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When the weather starts to dip and we start pulling out our winter sweaters, many of us start to bring more typical winter foods into our kitchens. From cozy soups to tart cranberry treats, there are some standard go-to foods that grace our dinner plates once the winter months are upon us.
But one shining star of the winter produce aisle that can sometimes fall off peoples’ radar? The humble orange, a true winter superfruit.
Yes, the orange citrus fruit that many of us enjoy while on vacation in sunny destinations is a winter superfruit that is oh so fresh and tasty when the summer heat starts to subside. And enjoying this citrus fruit during the cooler months can give your body a slew of benefits along with that satisfying taste that many of us know and love.
Most of us know what a juicy, colorful orange is, and we have enjoyed the unforgettable taste that it naturally offers. And although the term orange is familiar to many of us, this fruit goes by many other aliases, thanks to the wide varieties out there. From Valencia to navel to Hamlin, the orange choices are a plenty.
Plus, other citrus fruits, including mandarins, tangerines and clementines, tend to fall under the “orange” umbrella, even though some of these choices are technically not a true orange. Among the varieties available, the Florida-grown navel seems to be the most common type used, especially when it comes to producing orange juice.
Oranges grow in warmer climates during the cooler months and are used in a variety of recipes, thanks to their versatility and unique sweet taste. So whether they are juiced, zested or simply enjoyed on their own, oranges are a winter superfruit that certainly has a place in your winter dishes.
Sure, oranges pack a punch in the flavor department, and including them in recipes helps elevate the flavor with that citrusy essence. But enjoying oranges also offers some pretty impressive health features and benefits that extend beyond their vitamin C content.
When focusing on navel oranges specifically, here are some exciting reasons why oranges belong on your winter plate, especially if you are trying to support your overall health and well-being.
Orange fruit and orange juice consumption are linked to many heart-health benefits, thanks to the nutrients that it naturally contains.
Two notable flavonoids found in oranges, hesperidin and naringenin, may be responsible for many of the amazing benefits that eating oranges and OJ has to offer. In fact, studies show that when evaluating women specifically, higher intakes of one or more of these flavonoids are associated with a reduced risk of coronary heart disease and stroke .
Plus, the potassium that oranges provide can help support healthy blood pressure, thanks to its role in maintaining fluid balance.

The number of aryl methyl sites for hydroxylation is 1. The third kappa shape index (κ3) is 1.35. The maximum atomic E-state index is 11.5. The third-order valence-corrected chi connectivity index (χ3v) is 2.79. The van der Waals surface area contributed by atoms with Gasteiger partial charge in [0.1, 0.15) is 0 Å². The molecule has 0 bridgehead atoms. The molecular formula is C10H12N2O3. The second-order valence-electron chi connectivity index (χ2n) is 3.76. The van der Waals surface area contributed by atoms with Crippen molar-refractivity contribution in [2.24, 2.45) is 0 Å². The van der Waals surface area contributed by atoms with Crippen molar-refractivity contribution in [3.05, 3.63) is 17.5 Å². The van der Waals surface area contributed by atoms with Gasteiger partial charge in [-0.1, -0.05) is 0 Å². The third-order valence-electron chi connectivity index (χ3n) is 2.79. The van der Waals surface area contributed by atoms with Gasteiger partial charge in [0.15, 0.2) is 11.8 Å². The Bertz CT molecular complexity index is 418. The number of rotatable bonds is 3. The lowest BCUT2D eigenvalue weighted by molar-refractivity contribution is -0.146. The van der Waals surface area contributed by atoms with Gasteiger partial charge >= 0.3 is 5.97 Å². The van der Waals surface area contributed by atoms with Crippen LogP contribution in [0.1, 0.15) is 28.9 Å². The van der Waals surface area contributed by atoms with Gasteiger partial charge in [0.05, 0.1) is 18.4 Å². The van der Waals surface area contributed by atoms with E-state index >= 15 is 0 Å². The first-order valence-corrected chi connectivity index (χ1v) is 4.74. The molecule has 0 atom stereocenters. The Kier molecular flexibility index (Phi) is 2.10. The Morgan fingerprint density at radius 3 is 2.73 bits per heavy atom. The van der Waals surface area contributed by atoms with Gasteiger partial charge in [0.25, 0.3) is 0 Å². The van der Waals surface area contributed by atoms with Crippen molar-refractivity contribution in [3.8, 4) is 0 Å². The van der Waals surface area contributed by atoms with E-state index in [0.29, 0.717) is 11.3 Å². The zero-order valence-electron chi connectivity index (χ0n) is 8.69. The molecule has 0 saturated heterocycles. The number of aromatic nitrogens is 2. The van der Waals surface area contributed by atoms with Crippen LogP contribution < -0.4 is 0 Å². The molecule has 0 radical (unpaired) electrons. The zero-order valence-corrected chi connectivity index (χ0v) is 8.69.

Intuitively, many people reach for a glass of OJ when they feel a cold coming on, knowing that sipping on this natural juice will fuel their body with immune-supporting vitamin C. And while it is true that orange juice (and oranges) are loaded with this key nutrient, vitamin C isn’t the only star of the immune-supporting story.
Oranges naturally contain carotenoids like beta-carotene and beta-cryptoxanthin , nutrients that support immune health naturally. And of course, vitamin C helps stimulate the production of white blood cells , which can help fight infections in the body.
Oranges can help keep your skin in tiptop shape in a natural way. From the vitamin C that supports collagen production to carotenoids that fight free radicals that may damage the skin , including oranges in your winter diet can give your body skin-nourishing nutrition from the inside out.
Chronic inflammation is linked to some unsavory outcomes, including an increased risk of certain cancers, stroke and Type 2 diabetes . And oranges are one food that may help combat this condition. The hesperidin flavonoid found in oranges and orange juice may be to thank for this anti-inflammatory role .
If you want to include this orange, juicy, sweet and nutrient-packed winter superfruit in your diet, you can think beyond a sliced orange snack or a glass of classic OJ.
From a spicy orange beef and broccoli and a creamy orange smoothie to a quinoa orange salad , the options for orange-filled dishes are endless.
And if you are into the pleasantly tart taste, including the orange peel in your diet can offer even more health benefits because this part of the fruit is jampacked with nutrients like vitamin C, fiber and calcium. Plus, the peels are a rich source of D-limonene, a compound that has unique anti-inflammatory and potential anti-cancer benefits.
The humble act of peeling a fresh and juicy orange or pouring a glass of 100 percent orange juice can be a simple step to adding some delicious flavor to your winter recipes while adding a boost of health benefits, too.